South Korea is the most expensive country in the world to raise a child till the age of 18, according to a recent study—the findings of which provide a clear explanation for the nation’s falling fertility rate and looming population crisis.
The annual study by the Beijing-based YuWa Population Research Institute ranked South Korea at the top of the list of nations for raising a child, with the cost coming to 7.79 times the gross domestic product (GDP) per capita, Chosun Ilbo, a South Korean newspaper, reported. That works out as Korean Won (KRW) 365 million (€251,562/ $271,957).
China is second on the list, with the cost of bringing up a child 6.9 times per capita GDP, followed by Germany at 3.64 times and France at 2.24 times. As expenditure on childcare is on the rise, the number of children being born in the world’s 10th-largest economy is dropping. Figures released in March show that the nation’s fertility rate stands at 0.78, i.e. for every 100 women, 78 babies will be born throughout their lifetimes.
Also Read | Is it rude to ask ‘how old are you’? Not in South Korea
Falling fertility rate
This is the lowest figure in the world and a sharp decline from a rate of 1.48, seen as recently as 2000. In 1980, South Korea’s fertility rate stood at 2.82 and a solid 5.95 in 1960. Experts warn that the nation will have to maintain a fertility rate of 2.1 to have a stable population without resorting to immigration.
For Koreans, a large sum of childcare expenditure goes towards educational expenses beyond regular public schooling. In 2022, the Chosun Ilbo pointed out, Koreans spent KRW26 trillion (€17.94 billion) on private cram schools for their children, a figure that works out as KRW524,000 (€361.53) each month per child.
“Korea is a very education-focused society, and for most families, extra lessons after regular school ends are just accepted as normal,” said Han Ye-jung, a lawyer with a 31-month old daughter.
Cram schools are known as “hagwon” in South Korea and children often start when they are 4 years old, typically to learn English as they play, Han told DW. “This is a big trend in Seoul at the moment and people pay a lot of money every month for these English kindergartens because they believe it is easier for children to learn the language when they are young and it is a really important skill to have,” she said.
Also Read | Explained: How South Korean movies are dominating world cinema
Han admits that she often discusses education options when she meets up with friends or family members, with her cousin’s daughter recently enrolling at an English kindergarten. Another factor behind parents’ decisions to send kids to afterschool classes is the high number of working mothers in South Korea, with cram schools providing a place for children to be supervised.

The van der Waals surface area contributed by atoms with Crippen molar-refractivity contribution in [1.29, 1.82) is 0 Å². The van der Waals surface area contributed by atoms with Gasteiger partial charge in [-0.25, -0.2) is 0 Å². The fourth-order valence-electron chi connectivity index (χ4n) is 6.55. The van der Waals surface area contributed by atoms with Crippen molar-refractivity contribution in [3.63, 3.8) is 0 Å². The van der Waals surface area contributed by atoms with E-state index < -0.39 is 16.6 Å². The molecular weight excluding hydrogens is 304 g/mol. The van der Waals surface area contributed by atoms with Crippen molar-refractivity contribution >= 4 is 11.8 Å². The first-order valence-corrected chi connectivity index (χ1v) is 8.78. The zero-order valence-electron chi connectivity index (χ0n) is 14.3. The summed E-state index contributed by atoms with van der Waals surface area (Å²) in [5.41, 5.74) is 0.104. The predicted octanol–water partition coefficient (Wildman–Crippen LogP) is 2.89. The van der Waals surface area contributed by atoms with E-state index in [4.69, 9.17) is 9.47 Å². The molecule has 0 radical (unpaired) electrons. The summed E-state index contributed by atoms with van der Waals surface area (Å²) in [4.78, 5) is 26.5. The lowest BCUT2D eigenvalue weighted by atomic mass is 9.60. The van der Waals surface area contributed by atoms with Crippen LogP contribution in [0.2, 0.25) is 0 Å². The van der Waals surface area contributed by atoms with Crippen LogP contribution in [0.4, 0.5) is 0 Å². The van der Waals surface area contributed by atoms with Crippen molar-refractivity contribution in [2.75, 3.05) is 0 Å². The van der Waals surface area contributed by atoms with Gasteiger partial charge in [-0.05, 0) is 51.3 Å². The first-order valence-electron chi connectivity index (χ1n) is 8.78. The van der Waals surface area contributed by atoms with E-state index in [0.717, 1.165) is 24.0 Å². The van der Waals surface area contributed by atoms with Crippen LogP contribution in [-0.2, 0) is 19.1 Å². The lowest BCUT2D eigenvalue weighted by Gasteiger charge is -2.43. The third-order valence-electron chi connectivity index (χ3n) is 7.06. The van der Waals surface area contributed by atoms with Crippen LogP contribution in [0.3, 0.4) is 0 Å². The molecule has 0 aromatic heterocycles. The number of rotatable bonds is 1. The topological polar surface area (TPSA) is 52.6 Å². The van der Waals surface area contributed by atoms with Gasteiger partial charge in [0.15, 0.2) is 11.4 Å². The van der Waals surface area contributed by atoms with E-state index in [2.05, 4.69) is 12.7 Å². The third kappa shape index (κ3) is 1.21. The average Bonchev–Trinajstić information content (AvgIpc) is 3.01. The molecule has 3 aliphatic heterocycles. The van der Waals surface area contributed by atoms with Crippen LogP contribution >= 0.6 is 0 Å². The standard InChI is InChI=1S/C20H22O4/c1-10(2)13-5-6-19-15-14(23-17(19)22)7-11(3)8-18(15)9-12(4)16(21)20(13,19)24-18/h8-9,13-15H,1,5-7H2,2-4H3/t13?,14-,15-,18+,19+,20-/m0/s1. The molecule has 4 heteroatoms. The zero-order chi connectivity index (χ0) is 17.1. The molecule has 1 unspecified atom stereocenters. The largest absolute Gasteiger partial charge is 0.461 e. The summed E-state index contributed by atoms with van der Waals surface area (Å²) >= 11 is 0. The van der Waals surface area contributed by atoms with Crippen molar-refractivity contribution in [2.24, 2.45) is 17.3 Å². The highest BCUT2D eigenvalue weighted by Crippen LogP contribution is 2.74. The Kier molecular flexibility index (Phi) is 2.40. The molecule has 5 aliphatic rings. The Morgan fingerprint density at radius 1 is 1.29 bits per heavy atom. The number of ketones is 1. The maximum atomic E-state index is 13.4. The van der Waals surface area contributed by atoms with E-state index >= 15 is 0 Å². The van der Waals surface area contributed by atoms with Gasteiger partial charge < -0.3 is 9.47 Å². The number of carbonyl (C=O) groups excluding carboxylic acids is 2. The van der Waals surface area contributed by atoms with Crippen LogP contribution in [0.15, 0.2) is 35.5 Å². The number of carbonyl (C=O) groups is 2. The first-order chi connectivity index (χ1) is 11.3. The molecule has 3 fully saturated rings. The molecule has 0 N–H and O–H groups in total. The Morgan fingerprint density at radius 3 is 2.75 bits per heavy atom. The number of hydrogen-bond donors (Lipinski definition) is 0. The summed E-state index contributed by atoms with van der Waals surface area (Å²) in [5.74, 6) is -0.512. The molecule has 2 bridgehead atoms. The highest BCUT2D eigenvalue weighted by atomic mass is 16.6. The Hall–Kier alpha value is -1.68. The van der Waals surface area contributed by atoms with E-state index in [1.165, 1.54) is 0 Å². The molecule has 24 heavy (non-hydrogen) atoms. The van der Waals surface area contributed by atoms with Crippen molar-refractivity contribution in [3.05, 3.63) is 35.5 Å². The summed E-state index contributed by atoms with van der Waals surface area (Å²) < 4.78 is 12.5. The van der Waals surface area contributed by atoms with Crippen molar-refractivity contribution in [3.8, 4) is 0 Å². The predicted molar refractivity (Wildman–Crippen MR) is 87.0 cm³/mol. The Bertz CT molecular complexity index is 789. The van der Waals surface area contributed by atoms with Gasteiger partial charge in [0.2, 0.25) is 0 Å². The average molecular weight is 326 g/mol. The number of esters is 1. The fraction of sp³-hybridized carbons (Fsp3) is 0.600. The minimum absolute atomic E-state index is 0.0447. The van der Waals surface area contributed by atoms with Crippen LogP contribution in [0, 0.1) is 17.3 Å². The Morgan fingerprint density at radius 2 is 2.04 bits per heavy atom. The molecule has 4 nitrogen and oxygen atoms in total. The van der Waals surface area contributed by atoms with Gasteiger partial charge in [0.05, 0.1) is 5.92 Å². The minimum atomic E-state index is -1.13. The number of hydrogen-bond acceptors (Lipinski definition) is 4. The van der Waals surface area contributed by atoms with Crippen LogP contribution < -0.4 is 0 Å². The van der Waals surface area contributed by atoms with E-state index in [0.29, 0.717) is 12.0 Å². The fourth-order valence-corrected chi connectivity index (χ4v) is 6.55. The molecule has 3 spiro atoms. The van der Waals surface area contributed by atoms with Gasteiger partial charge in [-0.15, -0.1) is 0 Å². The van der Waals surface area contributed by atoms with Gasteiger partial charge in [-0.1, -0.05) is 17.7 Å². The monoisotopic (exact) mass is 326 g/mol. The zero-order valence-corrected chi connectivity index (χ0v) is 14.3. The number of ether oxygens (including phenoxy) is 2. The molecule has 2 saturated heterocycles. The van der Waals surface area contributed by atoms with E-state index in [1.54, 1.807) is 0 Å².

- South Korea is the most expensive country in the world to raise a child till the age of 18, according to a recent study.
- For South Koreans, a large sum of childcare expenditure goes towards educational expenses beyond regular public schooling.
- South Korea’s society emphasises education, and given the high number of working mothers, more parents opt to send children to after-school classes.
Focus on English, math
And while private institutions also offer sports classes or instruction in music or other cultural pursuits, Han agrees that most classes are for English and math—the subjects critical to ensuring students get into a good high school, followed by a good university and, hopefully, a good career.
“A good private education on top of regular school is meant to make sure that a child gets good grades and a place at one of the best universities,” Han said. “And that should mean a good job, so getting into a top university is critical as it guarantees success in life.”
Park Saing-in, an economist at Seoul National University, agrees that an exceptionally large proportion of household income is spent on education—and remains unconvinced that the “competition” is positive for young people.
“To my mind, there is too much competition in the education sector in Korea, especially when it comes to university entrance exams,” he told DW. “Clearly, the more a child studies, the better chance she or he will have of getting into a good university, and while younger children may do things like afterschool classes in sports or music, that eventually gets narrowed down to the subjects they need to get into university.”
Also Read | South Korea’s struggle to clamp down on ‘cram schools’ as the private tutoring industry remains lucrative
‘Preying on parents’
An editorial in the Chosun Ilbo also accused cram school operators of “preying on [parents’] anxieties” and encouraging them to pay vast sums of money to keep up with what the rest of society expects.
Weighed down by the cost of putting a child through many years of extra tuition, it is “no wonder Korea’s birth rate is so low,” the paper states. Park—who has no children—is hopeful that Korean society might gradually change and place less emphasis on school learning and more on a relaxed childhood.
“It won’t happen in the near future, but I hope it is something that we might see one day in the future,” he said. “I believe a good education is important and will lead to a good university and career, but many people in Korea—myself included—believe that spending on private education has gone too far and we need a better balance.”